United States District Court, S.D. Ohio, Eastern Division
Raymond L. Eichenberger, Plaintiff,
Cardinal Health, Inc., Defendant.
OPINION AND ORDER
L. GRAHAM, United States District Judge
Raymond L. Eichenberger, proceeding pro se, brings
this action alleging that defendant Cardinal Health, Inc.
wrongfully terminated the dependent health insurance coverage
he received as the spouse of Maxine Irvin, a Cardinal
employee. Plaintiff's complaint seeks declaratory relief
stating that defendant has an obligation under federal and
state law to provide him with health insurance coverage.
Plaintiff also alleges that defendant committed violations of
federal and state law in terminating his coverage, and he
seeks compensatory and punitive damages.
matter is before the court on defendant's unopposed
motion for judgment on the pleadings. “After the
pleadings are closed - but early enough not to delay trial -
a party may move for judgment on the pleadings.”
Fed.R.Civ.P. 12(c). The standard applied to motions for
judgment on the pleadings is the same standard applicable to
motions to dismiss under Rule 12(b)(6). See Hindel v.
Husted, 875 F.3d 344, 346 (6th Cir. 2017). “For
purposes of a motion for judgment on the pleadings, all
well-pleaded material allegations of the pleadings of the
opposing party must be taken as true, and the motion may be
granted only if the moving party is nevertheless clearly
entitled to judgment.” JPMorgan Chase Bank, N.A. v.
Winget, 510 F.3d 577, 582 (6th Cir. 2007) (internal
citation and quotation marks omitted). In order to withstand
the motion, the “factual allegations in the complaint
need to be sufficient to give notice to the defendant as to
what claims are alleged, and the plaintiff must plead
‘sufficient factual matter' to render the legal
claim plausible, i.e., more than merely possible.”
Fritz v. Charter Township of Comstock, 592 F.3d 718,
722 (6th Cir. 2010) (quoting Ashcroft v. Iqbal, 556
U.S. 662, 678 (2009)). “A claim has facial plausibility
when the plaintiff pleads factual content that allows the
court to draw the reasonable inference that the defendant is
liable for the misconduct alleged.” Iqbal, 556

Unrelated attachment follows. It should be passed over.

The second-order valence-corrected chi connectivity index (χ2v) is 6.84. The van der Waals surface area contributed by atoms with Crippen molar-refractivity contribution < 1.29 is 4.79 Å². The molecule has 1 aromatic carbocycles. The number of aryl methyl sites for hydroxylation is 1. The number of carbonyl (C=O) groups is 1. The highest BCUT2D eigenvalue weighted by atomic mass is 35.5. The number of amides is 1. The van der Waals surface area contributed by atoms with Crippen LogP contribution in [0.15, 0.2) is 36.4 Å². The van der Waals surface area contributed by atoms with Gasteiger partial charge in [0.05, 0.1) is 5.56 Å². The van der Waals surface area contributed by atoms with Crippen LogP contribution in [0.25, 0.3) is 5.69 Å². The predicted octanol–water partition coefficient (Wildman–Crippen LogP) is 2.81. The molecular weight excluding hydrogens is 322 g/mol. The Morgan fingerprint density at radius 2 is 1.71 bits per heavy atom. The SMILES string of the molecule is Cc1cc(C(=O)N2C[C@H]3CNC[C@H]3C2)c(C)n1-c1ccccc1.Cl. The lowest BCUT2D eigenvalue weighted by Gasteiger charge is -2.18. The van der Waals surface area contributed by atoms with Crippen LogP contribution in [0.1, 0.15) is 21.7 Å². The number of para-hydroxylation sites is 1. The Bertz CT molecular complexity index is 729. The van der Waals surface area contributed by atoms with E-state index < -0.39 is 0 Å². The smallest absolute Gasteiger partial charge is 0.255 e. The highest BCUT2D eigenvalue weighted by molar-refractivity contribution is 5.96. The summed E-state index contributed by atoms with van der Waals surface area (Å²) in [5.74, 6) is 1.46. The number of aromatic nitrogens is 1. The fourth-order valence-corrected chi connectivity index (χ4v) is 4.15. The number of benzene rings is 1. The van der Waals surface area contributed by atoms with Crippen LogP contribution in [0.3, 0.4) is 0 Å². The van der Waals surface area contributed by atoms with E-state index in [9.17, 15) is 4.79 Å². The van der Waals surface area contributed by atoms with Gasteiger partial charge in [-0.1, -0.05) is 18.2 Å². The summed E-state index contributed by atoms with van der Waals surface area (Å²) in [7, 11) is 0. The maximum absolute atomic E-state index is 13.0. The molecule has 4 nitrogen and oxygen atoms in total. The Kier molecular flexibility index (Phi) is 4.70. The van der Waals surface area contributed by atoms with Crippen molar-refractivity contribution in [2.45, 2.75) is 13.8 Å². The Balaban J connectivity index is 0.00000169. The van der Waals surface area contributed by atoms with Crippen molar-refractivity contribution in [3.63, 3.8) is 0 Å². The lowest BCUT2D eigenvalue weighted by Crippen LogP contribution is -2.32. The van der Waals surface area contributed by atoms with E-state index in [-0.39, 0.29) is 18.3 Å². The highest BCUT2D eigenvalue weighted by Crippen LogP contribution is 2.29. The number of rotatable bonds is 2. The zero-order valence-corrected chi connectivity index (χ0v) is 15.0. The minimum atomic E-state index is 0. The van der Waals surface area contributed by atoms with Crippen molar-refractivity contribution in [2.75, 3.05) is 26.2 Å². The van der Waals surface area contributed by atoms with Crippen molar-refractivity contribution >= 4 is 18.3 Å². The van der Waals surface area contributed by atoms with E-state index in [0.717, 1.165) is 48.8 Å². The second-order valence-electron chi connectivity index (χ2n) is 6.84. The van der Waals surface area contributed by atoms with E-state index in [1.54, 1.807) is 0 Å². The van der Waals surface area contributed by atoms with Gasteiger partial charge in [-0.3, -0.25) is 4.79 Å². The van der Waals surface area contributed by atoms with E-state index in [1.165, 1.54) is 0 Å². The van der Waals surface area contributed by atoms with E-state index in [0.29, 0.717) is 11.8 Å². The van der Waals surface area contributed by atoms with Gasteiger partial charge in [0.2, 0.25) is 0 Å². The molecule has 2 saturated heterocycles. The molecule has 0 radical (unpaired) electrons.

U.S. at 678.
correctly notes that this suit concerns coverage under a
benefit plan offered through an employer for the purpose of
providing medical and related benefits to employee
participants and their beneficiaries. See Compl.,
¶ 4. Claims related to the Plan are governed by the
Employee Retirement Income Security Act of 1974, 29 U.S.C.
complaint, plaintiff asserts that his entitlement to benefits
is, in part, based upon state law and that defendant has
committed violations of state law by denying him Plan
benefits. Although the complaint fails to identify which
state law or laws are implicated, the court finds in any
event that ERISA preempts plaintiff's state law claims.
See 29 U.S.C. § 1144(a) (“[T]he
provisions of this subchapter and subchapter III shall
supersede any and all State laws insofar as they may now or
hereafter relate to any employee benefit plan described in
section 1003(a) of this title and not exempt under section
1003(b) of this title.”); Cromwell v.
Equicor-Equitable HCA Corp., 944 F.2d 1272, 1275-76 (6th
court further finds that the complaint's demands for
compensatory and punitive damages and for a jury trial must
be dismissed. It is well-settled that “extracontractual
compensatory and punitive damages are not available under
ERISA” and that that “there is no right to a jury
trial on ERISA claims for recovery of benefits.”
Vargas v. Child Dev. Council of Franklin Cnty.,
Inc., 269 F.Supp.2d 954, 956-57 (S.D. Ohio 2003) (citing
defendant moves to dismiss plaintiff's ERISA claim on the
ground that the complaint names the wrong defendant.
Plaintiff has sued Cardinal Health, Inc., the Plan Sponsor,
rather than the Plan itself. See Riverview Health Inst.
LLC v. Med. Mut. of Ohio, 601 F.3d 505, 522 (6th Cir.
2010) (the plan administrator is the proper defendant in an
ERISA action concerning benefits).
response, plaintiff has moved to voluntarily dismiss his
complaint without prejudice to refiling. Plaintiff states
that certain issues are currently being resolved in his state
court divorce proceeding with Maxine Irvin that will
influence whether he wishes to proceed with this litigation.
argues that any grant of a dismissal without prejudice should
be conditioned upon reasonable terms. See
Fed.R.Civ.P. 41(a)(2); Bridgeport Music, Inc. v.
Universal-MCA Music Pub., Inc., 583 F.3d 948, 953-54
(6th Cir. 2009) (“A Rule 41(a)(2) dismissal may be
conditioned on whatever terms the district court deems
necessary to offset the prejudice the defendant may suffer
from a dismissal without prejudice.”).
court agrees that a dismissal of the complaint should be
conditioned on certain terms. First, as set forth above,
plaintiff's state law claims and demands for damages and
a jury trial are dismissed with prejudice. Second, an ERISA
claim for recovery of benefits is plaintiff's sole claim
arising from the facts alleged in the complaint. As such, in
a refiled action, the defendant (assuming the proper
defendant is named), may proceed immediately with filing the
Administrative Record and moving for judgment thereon.
defendant's motion for judgment on the pleadings (doc.
29) is granted as to plaintiff's state law claims and
demands for damages and a jury trial. The court declines to
rule on the motion as it concerns whether the named defendant
is a proper party to an ERISA claim. Plaintiff's motion
to voluntarily dismiss his claims without prejudice is